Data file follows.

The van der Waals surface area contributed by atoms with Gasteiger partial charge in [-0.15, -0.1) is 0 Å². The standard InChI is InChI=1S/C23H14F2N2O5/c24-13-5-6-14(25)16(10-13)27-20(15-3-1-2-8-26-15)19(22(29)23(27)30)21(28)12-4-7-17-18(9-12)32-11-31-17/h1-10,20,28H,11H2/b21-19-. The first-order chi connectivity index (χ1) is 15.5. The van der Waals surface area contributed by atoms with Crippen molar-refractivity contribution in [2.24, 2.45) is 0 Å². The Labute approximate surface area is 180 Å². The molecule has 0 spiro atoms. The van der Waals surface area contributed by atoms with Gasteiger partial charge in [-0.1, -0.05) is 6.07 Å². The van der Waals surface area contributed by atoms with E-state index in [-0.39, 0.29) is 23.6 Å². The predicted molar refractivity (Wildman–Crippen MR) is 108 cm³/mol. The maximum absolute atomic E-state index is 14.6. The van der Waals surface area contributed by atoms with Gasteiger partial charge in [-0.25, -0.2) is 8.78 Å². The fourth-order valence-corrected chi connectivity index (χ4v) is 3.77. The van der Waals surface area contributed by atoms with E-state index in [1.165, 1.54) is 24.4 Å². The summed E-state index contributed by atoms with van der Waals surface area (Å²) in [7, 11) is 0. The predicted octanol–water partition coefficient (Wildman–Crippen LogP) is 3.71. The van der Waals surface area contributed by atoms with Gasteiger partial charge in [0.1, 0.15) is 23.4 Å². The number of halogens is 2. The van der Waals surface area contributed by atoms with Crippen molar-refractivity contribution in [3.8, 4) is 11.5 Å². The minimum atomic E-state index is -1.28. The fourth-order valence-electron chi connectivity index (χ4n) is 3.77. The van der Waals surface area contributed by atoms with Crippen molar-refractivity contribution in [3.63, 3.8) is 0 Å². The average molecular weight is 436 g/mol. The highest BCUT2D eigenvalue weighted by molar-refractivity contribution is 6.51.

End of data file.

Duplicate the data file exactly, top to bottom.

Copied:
The van der Waals surface area contributed by atoms with Gasteiger partial charge in [-0.15, -0.1) is 0 Å². The standard InChI is InChI=1S/C23H14F2N2O5/c24-13-5-6-14(25)16(10-13)27-20(15-3-1-2-8-26-15)19(22(29)23(27)30)21(28)12-4-7-17-18(9-12)32-11-31-17/h1-10,20,28H,11H2/b21-19-. The first-order chi connectivity index (χ1) is 15.5. The van der Waals surface area contributed by atoms with Crippen molar-refractivity contribution in [2.24, 2.45) is 0 Å². The Labute approximate surface area is 180 Å². The molecule has 0 spiro atoms. The van der Waals surface area contributed by atoms with Gasteiger partial charge in [-0.1, -0.05) is 6.07 Å². The van der Waals surface area contributed by atoms with E-state index in [-0.39, 0.29) is 23.6 Å². The predicted molar refractivity (Wildman–Crippen MR) is 108 cm³/mol. The maximum absolute atomic E-state index is 14.6. The van der Waals surface area contributed by atoms with Gasteiger partial charge in [-0.25, -0.2) is 8.78 Å². The fourth-order valence-corrected chi connectivity index (χ4v) is 3.77. The van der Waals surface area contributed by atoms with E-state index in [1.165, 1.54) is 24.4 Å². The summed E-state index contributed by atoms with van der Waals surface area (Å²) in [7, 11) is 0. The predicted octanol–water partition coefficient (Wildman–Crippen LogP) is 3.71. The van der Waals surface area contributed by atoms with Gasteiger partial charge in [0.1, 0.15) is 23.4 Å². The number of halogens is 2. The van der Waals surface area contributed by atoms with Crippen molar-refractivity contribution in [3.8, 4) is 11.5 Å². The minimum atomic E-state index is -1.28. The fourth-order valence-electron chi connectivity index (χ4n) is 3.77. The van der Waals surface area contributed by atoms with Crippen molar-refractivity contribution in [3.63, 3.8) is 0 Å². The average molecular weight is 436 g/mol. The highest BCUT2D eigenvalue weighted by molar-refractivity contribution is 6.51.